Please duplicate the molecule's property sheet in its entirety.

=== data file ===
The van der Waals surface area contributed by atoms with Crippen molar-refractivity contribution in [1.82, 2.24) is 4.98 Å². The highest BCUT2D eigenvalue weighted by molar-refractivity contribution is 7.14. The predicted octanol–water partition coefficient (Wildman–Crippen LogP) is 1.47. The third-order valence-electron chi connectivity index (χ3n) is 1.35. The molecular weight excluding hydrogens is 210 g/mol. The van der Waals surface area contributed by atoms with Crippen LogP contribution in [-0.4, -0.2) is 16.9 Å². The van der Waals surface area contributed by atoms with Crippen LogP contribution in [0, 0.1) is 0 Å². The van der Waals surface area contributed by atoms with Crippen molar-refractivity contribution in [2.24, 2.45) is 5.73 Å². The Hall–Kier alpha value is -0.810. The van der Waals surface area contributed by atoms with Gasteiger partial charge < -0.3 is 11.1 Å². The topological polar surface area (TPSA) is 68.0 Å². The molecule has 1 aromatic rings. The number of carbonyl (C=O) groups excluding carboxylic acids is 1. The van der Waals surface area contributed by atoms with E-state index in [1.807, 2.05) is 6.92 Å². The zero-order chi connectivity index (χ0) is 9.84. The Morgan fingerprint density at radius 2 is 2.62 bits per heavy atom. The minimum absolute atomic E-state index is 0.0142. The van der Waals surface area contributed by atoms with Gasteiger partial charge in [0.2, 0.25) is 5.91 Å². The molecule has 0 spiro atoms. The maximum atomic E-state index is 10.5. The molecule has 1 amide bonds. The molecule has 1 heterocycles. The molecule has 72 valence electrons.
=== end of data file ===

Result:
The van der Waals surface area contributed by atoms with Crippen molar-refractivity contribution in [1.82, 2.24) is 4.98 Å². The highest BCUT2D eigenvalue weighted by molar-refractivity contribution is 7.14. The predicted octanol–water partition coefficient (Wildman–Crippen LogP) is 1.47. The third-order valence-electron chi connectivity index (χ3n) is 1.35. The molecular weight excluding hydrogens is 210 g/mol. The van der Waals surface area contributed by atoms with Crippen LogP contribution in [-0.4, -0.2) is 16.9 Å². The van der Waals surface area contributed by atoms with Crippen LogP contribution in [0, 0.1) is 0 Å². The van der Waals surface area contributed by atoms with Crippen molar-refractivity contribution in [2.24, 2.45) is 5.73 Å². The Hall–Kier alpha value is -0.810. The van der Waals surface area contributed by atoms with Gasteiger partial charge < -0.3 is 11.1 Å². The topological polar surface area (TPSA) is 68.0 Å². The molecule has 1 aromatic rings. The number of carbonyl (C=O) groups excluding carboxylic acids is 1. The van der Waals surface area contributed by atoms with E-state index in [1.807, 2.05) is 6.92 Å². The zero-order chi connectivity index (χ0) is 9.84. The Morgan fingerprint density at radius 2 is 2.62 bits per heavy atom. The minimum absolute atomic E-state index is 0.0142. The van der Waals surface area contributed by atoms with Gasteiger partial charge in [0.2, 0.25) is 5.91 Å². The molecule has 0 spiro atoms. The maximum atomic E-state index is 10.5. The molecule has 1 amide bonds. The molecule has 1 heterocycles. The molecule has 72 valence electrons.